Gene editing without doubt has the potential to reduce the prospect of a future child inheriting a genetic disorder. Of course, there are also potentials unrelated to the avoidance of medical diseases and disorders. These give rise to completely different ethical and value considerations. I repeat that in the United Kingdom, since 2016, genome editing has been approved for use in research but remains illegal for reproductive purposes. It is difficult at present to predict with any confidence whether the cases in which we might influence inherited characteristics by genome editing will one day be widespread or relatively rare. The Nuffield Council on Bioethics helpfully identifies three kinds of closely related concerns in anticipation of the arrival of prospective new technologies. Again, this is very familiar to your Lordships because we have had these debates on mitochondrial donation and other areas where new technologies change the potential.
The first concern is that we sleepwalk into a new order as a result of technological momentum arising from pursuing the aims of science without an adequate consideration of their broader social and moral context and implications. The second concern is over function creep, whereby a technology expands its repertoire to encompass closely associated purposes, often for reasons of economic efficiency. There can often be benefits, but there may also be underlying values that need to be properly considered. The third concern is that the introduction of a new technology will lead us on to a slippery slope: we may see dangers ahead but can find no plausible reason, once an initial, innocuous application is conceded, to resist this expansion into more controversial areas.
The Nuffield Council’s conclusion, as the noble Baroness, Lady Deech, reminded us, as to whether human genome editing would ever be ethically acceptable is that interventions of this kind to influence the characteristics of future generations could be ethically acceptable if, and only if, two principles are satisfied. The first is that such interventions are intended to secure, and are consistent with, the welfare of a child who may be born as a consequence. The second is that such interventions would uphold principles of social justice and should not provoke or exacerbate social division or marginalise or disadvantage groups in society. Of course, that encompasses a very wide concept and calls for a broad, inclusive societal debate concerning the desirability of such interventions. The debate we are having in this House on the 40th anniversary of the first baby born using IVF is an appropriate opportunity to draw attention to the need for genome editing’s role in the field of human reproduction to be the subject, in coming months and years, of just such a wide-ranging debate, not least in your Lordships’ House.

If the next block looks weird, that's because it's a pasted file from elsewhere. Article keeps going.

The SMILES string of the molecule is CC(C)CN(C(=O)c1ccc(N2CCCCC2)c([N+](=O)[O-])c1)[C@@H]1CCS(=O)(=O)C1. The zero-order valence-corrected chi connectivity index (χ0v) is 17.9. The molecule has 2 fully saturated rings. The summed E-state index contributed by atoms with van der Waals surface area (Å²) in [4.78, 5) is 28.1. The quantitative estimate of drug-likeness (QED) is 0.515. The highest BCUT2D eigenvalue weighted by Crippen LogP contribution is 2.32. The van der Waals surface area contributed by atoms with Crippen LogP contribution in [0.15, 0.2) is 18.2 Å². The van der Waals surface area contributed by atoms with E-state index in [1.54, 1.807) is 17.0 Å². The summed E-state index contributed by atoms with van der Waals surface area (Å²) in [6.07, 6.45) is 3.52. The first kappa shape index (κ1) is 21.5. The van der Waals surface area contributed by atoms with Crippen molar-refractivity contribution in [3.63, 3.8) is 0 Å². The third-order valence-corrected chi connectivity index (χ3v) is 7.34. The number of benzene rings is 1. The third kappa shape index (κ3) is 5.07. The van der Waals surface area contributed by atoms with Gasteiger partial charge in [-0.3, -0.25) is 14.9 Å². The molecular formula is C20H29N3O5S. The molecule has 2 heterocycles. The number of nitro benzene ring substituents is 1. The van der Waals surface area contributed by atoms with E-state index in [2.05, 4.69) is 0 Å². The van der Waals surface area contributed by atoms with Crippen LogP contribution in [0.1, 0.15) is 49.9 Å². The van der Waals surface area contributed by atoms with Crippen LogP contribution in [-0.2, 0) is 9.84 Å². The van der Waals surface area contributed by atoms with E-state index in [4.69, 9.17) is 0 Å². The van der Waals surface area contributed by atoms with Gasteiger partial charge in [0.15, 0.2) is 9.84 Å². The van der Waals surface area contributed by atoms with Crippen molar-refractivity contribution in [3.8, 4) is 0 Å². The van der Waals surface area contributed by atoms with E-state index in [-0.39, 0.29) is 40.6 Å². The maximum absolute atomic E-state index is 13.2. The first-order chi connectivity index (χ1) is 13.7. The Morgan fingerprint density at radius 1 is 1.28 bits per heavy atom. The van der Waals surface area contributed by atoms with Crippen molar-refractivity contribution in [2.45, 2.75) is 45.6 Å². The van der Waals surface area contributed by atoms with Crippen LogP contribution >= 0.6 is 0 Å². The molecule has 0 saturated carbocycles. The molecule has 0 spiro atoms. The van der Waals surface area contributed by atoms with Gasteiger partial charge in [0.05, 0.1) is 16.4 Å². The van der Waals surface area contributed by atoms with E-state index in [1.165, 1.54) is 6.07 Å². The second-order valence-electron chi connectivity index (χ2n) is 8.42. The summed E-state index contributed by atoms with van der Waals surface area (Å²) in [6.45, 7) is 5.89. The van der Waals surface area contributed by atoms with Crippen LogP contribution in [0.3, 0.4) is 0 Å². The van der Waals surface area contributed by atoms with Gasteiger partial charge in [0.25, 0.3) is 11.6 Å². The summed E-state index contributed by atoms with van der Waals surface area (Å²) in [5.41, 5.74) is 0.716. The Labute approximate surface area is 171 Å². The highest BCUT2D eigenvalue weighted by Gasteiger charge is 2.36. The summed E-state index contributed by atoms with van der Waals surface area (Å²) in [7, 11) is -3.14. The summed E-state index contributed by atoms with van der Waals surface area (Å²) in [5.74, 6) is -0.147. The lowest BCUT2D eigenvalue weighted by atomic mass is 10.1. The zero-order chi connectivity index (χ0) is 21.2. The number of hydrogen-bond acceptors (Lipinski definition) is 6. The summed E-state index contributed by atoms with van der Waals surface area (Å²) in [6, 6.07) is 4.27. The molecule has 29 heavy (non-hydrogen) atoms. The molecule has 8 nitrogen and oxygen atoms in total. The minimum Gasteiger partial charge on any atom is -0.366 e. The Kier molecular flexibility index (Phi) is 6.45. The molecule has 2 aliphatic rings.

My Lords, I pay tribute to the noble Baroness, Lady Deech, for the opportunity to engage with this subject at a very timely moment. I pay tribute also to her role as chair of the Human Fertilisation and Embryology Authority. She was a very successful chair at a crucial time in the development of the authority. Perhaps it is also appropriate to pay tribute to the noble and learned Lord, Lord Mackay of Clashfern, who, as he indicated, played a very significant role in steering the legislation in the first place. I had the privilege of serving at a slightly later period as chair of the House of Lords Select Committee on Stem Cell Research, which allowed stem cells to be made from embryos.
I also had the privilege of serving as a member of the HFEA and as chair of its ethics committee from 2002 to 2009. It might help your Lordships if I try to give a feel of how the committee works. We have heard some very important points, particularly from the noble Earl, Lord Selborne, about legislation for the future. The HFEA, I think we all agree, provides a very good model for whatever might emerge in the future in relation to gene editing, so I shall give a little feel of how it actually works. It is, above all, a deeply serious and responsible organisation, as it ought to be, dealing as it does with human embryos. Its membership is made up of medical scientists, clinicians and representatives of other groups which have a major stake in this field—such as parents—as well as people with legal and ethical expertise.